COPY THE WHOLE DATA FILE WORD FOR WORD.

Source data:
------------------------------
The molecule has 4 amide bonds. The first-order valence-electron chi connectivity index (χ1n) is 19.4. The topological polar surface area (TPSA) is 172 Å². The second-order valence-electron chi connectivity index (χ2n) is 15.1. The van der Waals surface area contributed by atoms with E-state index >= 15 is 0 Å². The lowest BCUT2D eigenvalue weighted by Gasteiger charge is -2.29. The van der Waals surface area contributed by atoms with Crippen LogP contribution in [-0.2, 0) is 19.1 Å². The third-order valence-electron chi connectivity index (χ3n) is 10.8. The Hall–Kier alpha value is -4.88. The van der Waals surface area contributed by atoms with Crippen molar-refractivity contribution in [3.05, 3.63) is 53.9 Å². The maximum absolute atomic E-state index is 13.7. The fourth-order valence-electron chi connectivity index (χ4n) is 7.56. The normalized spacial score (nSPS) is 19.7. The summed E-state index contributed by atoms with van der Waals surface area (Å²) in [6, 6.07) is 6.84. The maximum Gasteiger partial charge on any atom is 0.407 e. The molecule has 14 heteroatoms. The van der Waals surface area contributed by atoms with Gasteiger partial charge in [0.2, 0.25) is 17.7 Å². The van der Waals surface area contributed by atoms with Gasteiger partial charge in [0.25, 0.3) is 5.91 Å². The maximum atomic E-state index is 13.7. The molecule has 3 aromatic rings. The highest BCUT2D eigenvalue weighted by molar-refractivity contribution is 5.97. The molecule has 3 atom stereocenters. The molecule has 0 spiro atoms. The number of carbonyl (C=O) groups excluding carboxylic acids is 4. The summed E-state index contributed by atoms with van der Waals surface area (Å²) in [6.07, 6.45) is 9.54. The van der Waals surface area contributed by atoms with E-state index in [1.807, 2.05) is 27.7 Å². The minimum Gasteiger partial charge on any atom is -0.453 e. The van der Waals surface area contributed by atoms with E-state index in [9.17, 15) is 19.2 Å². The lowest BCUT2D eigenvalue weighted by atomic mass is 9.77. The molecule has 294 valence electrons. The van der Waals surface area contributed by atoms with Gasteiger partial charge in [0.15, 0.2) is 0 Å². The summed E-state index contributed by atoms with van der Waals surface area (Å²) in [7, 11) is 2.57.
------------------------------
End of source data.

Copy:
The molecule has 4 amide bonds. The first-order valence-electron chi connectivity index (χ1n) is 19.4. The topological polar surface area (TPSA) is 172 Å². The second-order valence-electron chi connectivity index (χ2n) is 15.1. The van der Waals surface area contributed by atoms with E-state index >= 15 is 0 Å². The lowest BCUT2D eigenvalue weighted by Gasteiger charge is -2.29. The van der Waals surface area contributed by atoms with Crippen LogP contribution in [-0.2, 0) is 19.1 Å². The third-order valence-electron chi connectivity index (χ3n) is 10.8. The Hall–Kier alpha value is -4.88. The van der Waals surface area contributed by atoms with Crippen molar-refractivity contribution in [3.05, 3.63) is 53.9 Å². The maximum absolute atomic E-state index is 13.7. The fourth-order valence-electron chi connectivity index (χ4n) is 7.56. The normalized spacial score (nSPS) is 19.7. The summed E-state index contributed by atoms with van der Waals surface area (Å²) in [6, 6.07) is 6.84. The maximum Gasteiger partial charge on any atom is 0.407 e. The molecule has 14 heteroatoms. The van der Waals surface area contributed by atoms with Gasteiger partial charge in [0.2, 0.25) is 17.7 Å². The van der Waals surface area contributed by atoms with Gasteiger partial charge in [0.25, 0.3) is 5.91 Å². The maximum atomic E-state index is 13.7. The molecule has 3 aromatic rings. The highest BCUT2D eigenvalue weighted by molar-refractivity contribution is 5.97. The molecule has 3 atom stereocenters. The molecule has 0 spiro atoms. The number of carbonyl (C=O) groups excluding carboxylic acids is 4. The summed E-state index contributed by atoms with van der Waals surface area (Å²) in [6.07, 6.45) is 9.54. The van der Waals surface area contributed by atoms with E-state index in [1.807, 2.05) is 27.7 Å². The minimum Gasteiger partial charge on any atom is -0.453 e. The van der Waals surface area contributed by atoms with E-state index in [9.17, 15) is 19.2 Å². The lowest BCUT2D eigenvalue weighted by atomic mass is 9.77. The molecule has 294 valence electrons. The van der Waals surface area contributed by atoms with Gasteiger partial charge in [0.15, 0.2) is 0 Å². The summed E-state index contributed by atoms with van der Waals surface area (Å²) in [7, 11) is 2.57.